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Titanic's

Second Class Cabins Return to Diagram


The second class cabins aboard Titanic were by no means as large and opulent as the first class cabins, but were indeed quite comfortable. The travelers in second class consisted of tourists, clergy, university professors, and authors; basically people of moderate income that would be considered today as the middle class population. The second class cabins ranged in price according to size. A second class ticket on Titanic cost anywhere between 20 to 80 pounds, which would be equivalent to $1000 to $1800 today.

"A typical Second Class stateroom was furnished with a mahogany bunk bed, a matching wardrobe or two and a comfortable sofa that converted to a bunk bed if needed. A fold-away washbasin cabinet also doubled as a dresser and provided some additional storage space. As with First Class, steward call buttons were also provided in every room and passengers enjoyed that famous White Star Line service and hospitality." Source: www.titanic-ii.com/second-class-cabin

Browne was an Irish Jesuit priest who sailed with the ship for the first leg of its journey, from Southampton, England, to Cobh, Ireland, then called Queenstown. And he would have stayed for the remainder of the transatlantic journey, too, having received an offer of a ticket from a wealthy family he befriended while on board. When Browne reached Cobh, however, he received a note from his clerical superior, ordering him to return to his station immediately rather than sail on.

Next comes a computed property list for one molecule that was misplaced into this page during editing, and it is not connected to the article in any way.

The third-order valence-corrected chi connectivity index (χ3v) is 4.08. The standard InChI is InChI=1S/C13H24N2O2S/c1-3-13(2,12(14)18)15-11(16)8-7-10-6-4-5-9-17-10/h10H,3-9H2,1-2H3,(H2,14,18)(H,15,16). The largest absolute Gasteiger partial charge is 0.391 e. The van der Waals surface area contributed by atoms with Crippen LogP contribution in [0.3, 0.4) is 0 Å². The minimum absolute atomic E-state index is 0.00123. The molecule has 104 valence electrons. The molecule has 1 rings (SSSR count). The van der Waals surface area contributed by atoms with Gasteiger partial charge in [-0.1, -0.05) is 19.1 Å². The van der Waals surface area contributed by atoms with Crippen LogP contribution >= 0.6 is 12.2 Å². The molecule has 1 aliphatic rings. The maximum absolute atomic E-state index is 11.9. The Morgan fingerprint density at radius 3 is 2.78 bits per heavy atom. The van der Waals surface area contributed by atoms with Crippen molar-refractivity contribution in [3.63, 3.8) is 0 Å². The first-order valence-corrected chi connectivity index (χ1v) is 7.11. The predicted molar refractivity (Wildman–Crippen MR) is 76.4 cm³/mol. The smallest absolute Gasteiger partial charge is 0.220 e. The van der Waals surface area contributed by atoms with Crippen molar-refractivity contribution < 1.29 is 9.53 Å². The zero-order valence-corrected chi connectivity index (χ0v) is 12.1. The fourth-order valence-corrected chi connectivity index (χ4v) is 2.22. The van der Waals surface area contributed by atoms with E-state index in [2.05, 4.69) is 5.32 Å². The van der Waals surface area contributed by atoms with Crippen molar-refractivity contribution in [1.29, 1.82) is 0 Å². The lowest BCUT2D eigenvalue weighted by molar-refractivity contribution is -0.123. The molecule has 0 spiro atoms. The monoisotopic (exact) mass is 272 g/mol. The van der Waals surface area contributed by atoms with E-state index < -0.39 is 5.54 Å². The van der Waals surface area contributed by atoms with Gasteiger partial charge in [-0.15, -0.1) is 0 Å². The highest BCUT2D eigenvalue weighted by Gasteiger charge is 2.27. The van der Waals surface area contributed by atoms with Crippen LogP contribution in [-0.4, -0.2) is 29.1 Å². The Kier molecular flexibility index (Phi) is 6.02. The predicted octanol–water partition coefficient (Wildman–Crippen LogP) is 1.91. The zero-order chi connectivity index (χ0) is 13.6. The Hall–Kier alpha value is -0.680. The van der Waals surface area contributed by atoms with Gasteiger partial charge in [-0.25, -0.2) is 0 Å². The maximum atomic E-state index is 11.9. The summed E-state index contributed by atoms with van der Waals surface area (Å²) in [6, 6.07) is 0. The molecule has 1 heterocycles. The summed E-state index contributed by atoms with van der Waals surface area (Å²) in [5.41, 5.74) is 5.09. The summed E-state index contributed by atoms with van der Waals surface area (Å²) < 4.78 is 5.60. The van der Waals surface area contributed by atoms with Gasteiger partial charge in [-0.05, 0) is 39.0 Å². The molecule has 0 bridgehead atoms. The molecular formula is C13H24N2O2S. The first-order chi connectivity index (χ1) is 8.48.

Browne disembarked. An enthusiastic amateur photographer (who had received his first camera from the same uncle who later bought him his ticket for the Titanic trip), he brought with him the only photos of the Titanic at sea that would survive the shipwreck.



Read more: Titantic Photographs by Fr. Francis Browne - LightBox http://lightbox.time.com/2012/04/04/titanic/#ixzz3UYv6siWg
 
Browne was an Irish Jesuit priest who sailed with the ship for the first leg of its journey, from Southampton, England, to Cobh, Ireland, then called Queenstown. And he would have stayed for the remainder of the transatlantic journey, too, having received an offer of a ticket from a wealthy family he befriended while on board. When Browne reached Cobh, however, he received a note from his clerical superior, ordering him to return to his station immediately rather than sail on.

Browne disembarked. An enthusiastic amateur photographer (who had received his first camera from the same uncle who later bought him his ticket for the Titanic trip), he brought with him the only photos of the Titanic at sea that would survive the shipwreck.



Read more: Titantic Photographs by Fr. Francis Browne - LightBox http://lightbox.time.com/2012/04/04/titanic/#ixzz3UYv6siWg
 

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